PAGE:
Dr. Omolabake Akinseye MD – Jim Pattison Children’s Hospital, Saskatoon Dr. Akinseye is a NICU physician working in level II and III NICU with a special interest in sepsis control and infant nutrition.
Ul-Ain, R., Faizan, M., & Mohamed, A. (2021). Pediatric palliative care: Competency and educational needs assessment in pediatricians of a developing country. Pediatric Hematology Oncology Journal, 6(3), 118–122.
Palliative care is a field of medicine that provides care for patients experiencing serious illness and their families at all stages of their disease trajectory.1
According to the World Health Organization (WHO), this field of medicine is recognized under the human right to health. It improves the quality of life of patients and their families facing challenges associated with life-threatening illnesses, whether physical, psychological, social, or spiritual. They estimate that globally only 14% of patients who need palliative care receive it. In the pediatric population, 98% of those needing palliative care live in low-and middle-income countries with almost half of them living in Africa. In order to achieve Sustainable Development Goal 3, achieving health and well-being for all at all ages, it is important for countries to strengthen palliative care services.2,3
I trained and worked as a Pediatrician in Nigeria, the most populous country in Africa. Working in one of the busiest children’s hospitals in Lagos, the largest city in Nigeria and Africa, I agree that there is a huge unmet need in palliative care. Empowering health professionals with the right knowledge and providing continuing education and support is key to bridging the gap in the practice of palliative care in low-middle-income countries (LMIC).
To understand what dimension of intervention is required, it is pertinent to assess the current level of competency in practicing pediatricians-hence my interest in this article.
I remember countless scenarios where very sick children and their families receive little or no palliative support from the health team who are more inclined to focus only on the management of the acute clinical symptoms related to the primary disease condition. Some of the factors that may be responsible for this are inadequate knowledge, skills, and experience of the health care team in providing palliative care, lack of access to drugs for palliative relief (putting into consideration that health care services are usually fee-for-service), cultural beliefs about dying and uncertainties about its benefits as some equate it to ‘giving up on a loved one’.
A multi-pronged approach is required to mitigate this. If I were to pick one step out of a long list of possible solutions, it would be improving the knowledge and skills of healthcare team members while raising public awareness as well. There is evidence to support inadequate education among all cadres of healthcare staff in providing palliative care.1,4
I was drawn to this study because of its objectives. In order to understand the best approach to intervention, it is pertinent to do a situational analysis among practicing health professionals. The authors aimed to assess the competency and educational needs of Pediatricians in Pakistan- an LMIC. It was designed as a multi-center, self-reported, cross-sectional, online survey among 284 Pediatric residents and junior staff pediatricians from various teaching hospitals. Low or below average competence was reported in the assessment and management of terminal delirium, agitation, and anxiety; use of adjuvant analgesics, discussing treatment withdrawal, use of parenteral opioid analgesics, and developing family-centered goals of care. Improved competence was observed with the increasing years of training. I am curious to know how the senior residents and young staff developed their competence in this field. Perhaps from individually seeking external training or attending funded courses or perhaps by trial and error. It is important to formalize and integrate palliative care teaching in the residency training program as well as the medical school training curriculum.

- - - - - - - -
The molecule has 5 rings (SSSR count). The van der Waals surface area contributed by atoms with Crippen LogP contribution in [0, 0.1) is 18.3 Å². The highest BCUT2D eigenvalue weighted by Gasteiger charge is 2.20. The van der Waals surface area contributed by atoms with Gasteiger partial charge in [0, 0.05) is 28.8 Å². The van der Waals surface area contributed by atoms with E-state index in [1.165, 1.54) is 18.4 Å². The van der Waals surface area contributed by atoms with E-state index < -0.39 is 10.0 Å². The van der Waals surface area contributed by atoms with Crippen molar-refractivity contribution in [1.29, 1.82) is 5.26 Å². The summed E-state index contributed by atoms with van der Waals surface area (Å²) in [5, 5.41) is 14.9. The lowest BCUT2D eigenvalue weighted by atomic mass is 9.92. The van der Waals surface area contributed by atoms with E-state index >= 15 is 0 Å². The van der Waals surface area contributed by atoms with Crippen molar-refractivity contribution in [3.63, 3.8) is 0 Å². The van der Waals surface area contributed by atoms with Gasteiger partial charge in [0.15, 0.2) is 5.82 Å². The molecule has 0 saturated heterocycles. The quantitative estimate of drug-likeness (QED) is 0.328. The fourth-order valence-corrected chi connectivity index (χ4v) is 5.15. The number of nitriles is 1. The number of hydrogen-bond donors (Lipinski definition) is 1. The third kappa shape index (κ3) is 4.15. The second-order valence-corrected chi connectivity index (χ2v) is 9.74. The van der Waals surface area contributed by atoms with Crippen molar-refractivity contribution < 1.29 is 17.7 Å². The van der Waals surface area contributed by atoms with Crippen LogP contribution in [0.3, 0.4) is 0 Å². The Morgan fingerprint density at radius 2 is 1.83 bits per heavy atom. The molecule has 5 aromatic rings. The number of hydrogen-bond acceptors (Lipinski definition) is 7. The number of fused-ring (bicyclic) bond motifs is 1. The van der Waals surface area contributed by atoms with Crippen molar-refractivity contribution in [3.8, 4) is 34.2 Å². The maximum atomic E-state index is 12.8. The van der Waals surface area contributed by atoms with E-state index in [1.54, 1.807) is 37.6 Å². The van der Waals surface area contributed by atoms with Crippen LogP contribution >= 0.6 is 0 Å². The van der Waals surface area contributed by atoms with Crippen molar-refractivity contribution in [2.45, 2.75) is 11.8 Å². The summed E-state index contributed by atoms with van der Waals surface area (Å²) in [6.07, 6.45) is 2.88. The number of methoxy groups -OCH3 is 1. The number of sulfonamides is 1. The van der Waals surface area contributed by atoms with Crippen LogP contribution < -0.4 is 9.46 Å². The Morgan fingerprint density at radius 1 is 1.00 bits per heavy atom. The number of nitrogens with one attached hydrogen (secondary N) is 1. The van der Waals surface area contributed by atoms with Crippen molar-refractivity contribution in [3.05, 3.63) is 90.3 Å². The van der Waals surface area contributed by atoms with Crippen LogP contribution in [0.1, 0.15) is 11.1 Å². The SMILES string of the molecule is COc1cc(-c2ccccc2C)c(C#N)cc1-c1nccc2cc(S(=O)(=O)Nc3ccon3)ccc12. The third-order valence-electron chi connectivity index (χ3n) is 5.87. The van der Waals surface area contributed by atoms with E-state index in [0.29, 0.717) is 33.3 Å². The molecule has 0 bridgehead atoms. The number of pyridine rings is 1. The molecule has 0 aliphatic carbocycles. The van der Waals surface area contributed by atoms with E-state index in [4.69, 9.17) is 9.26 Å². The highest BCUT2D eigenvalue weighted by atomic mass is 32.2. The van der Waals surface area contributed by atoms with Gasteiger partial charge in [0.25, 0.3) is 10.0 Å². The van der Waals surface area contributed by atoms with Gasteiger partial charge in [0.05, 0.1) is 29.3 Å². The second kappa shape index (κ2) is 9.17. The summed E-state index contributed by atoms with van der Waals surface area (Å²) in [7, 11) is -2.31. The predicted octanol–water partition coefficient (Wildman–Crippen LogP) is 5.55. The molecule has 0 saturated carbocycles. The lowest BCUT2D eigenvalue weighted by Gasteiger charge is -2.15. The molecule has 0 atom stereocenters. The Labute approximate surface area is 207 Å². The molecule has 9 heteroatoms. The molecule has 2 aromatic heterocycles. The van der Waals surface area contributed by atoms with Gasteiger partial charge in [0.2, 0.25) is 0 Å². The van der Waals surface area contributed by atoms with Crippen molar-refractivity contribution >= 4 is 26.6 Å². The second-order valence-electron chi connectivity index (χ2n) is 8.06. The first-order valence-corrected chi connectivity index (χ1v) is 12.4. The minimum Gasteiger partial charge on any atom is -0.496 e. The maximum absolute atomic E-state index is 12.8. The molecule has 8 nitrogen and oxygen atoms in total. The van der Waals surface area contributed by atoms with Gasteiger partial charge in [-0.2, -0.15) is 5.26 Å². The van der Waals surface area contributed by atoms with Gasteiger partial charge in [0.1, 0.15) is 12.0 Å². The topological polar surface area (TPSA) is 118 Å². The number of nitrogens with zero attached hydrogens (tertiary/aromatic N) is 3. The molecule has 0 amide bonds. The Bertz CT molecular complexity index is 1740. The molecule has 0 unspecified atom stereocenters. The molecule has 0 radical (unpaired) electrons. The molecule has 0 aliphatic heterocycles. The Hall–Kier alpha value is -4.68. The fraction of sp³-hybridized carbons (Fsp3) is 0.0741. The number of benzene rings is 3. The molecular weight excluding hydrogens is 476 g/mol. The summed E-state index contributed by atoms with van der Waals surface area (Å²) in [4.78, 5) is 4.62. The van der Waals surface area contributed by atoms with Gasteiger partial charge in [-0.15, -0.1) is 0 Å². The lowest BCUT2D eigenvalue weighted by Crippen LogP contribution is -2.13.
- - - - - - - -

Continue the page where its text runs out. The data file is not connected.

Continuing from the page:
I feel fortunate to have gotten exposure to the practice of palliative care medicine during my fellowship training in BC, Canada with an excellent team of diverse professionals who were accessible, supportive, and quite involved in practical teaching and demonstration. It was a wonderful learning opportunity, and I would make every effort to carry the learning forward into my future practice and patient interactions.
Health care should be universal, the authors concluded with a valid statement that Pediatricians in a developing country are eager to learn more about palliative care but significant gaps exist in their country’s current training program that needs to be bridged. To ensure continuity and maintenance of acquired skills, there should be structured programs for practicing professionals that fosters continuing education and learning.
- García-Quintero, X., Claros-Hulbert, A., Tello-Cajiao, M. E., Bolaños-Lopez, J. E., Cuervo-Suárez, M. I., Durán, M. G. G., Gómez-García, W., McNeil, M., & Baker, J. N. (2022). Using EmPalPed—An Educational Toolkit on Essential Messages in Palliative Care and Pain Management in Children—As a Strategy to Promote Pediatric Palliative Care. Children, 9(6), 838.
- World Health Organization. (n.d.). Palliative Care. www.who.int/health-topics/palliative-care
- World Health Organization. (n.d.). Targets of Sustainable Development Goal 3. https://www.who.int/europe/about-us/our-work/sustainable-development-goals/targets-of-sustainable-development-goal-3
- Hurley-Wallace, A., Wood, C., Franck, L. S., Howard, R. F., & Liossi, C. (2019). Paediatric pain education for health care professionals. Pain Rep., 4(1), e701-e701.
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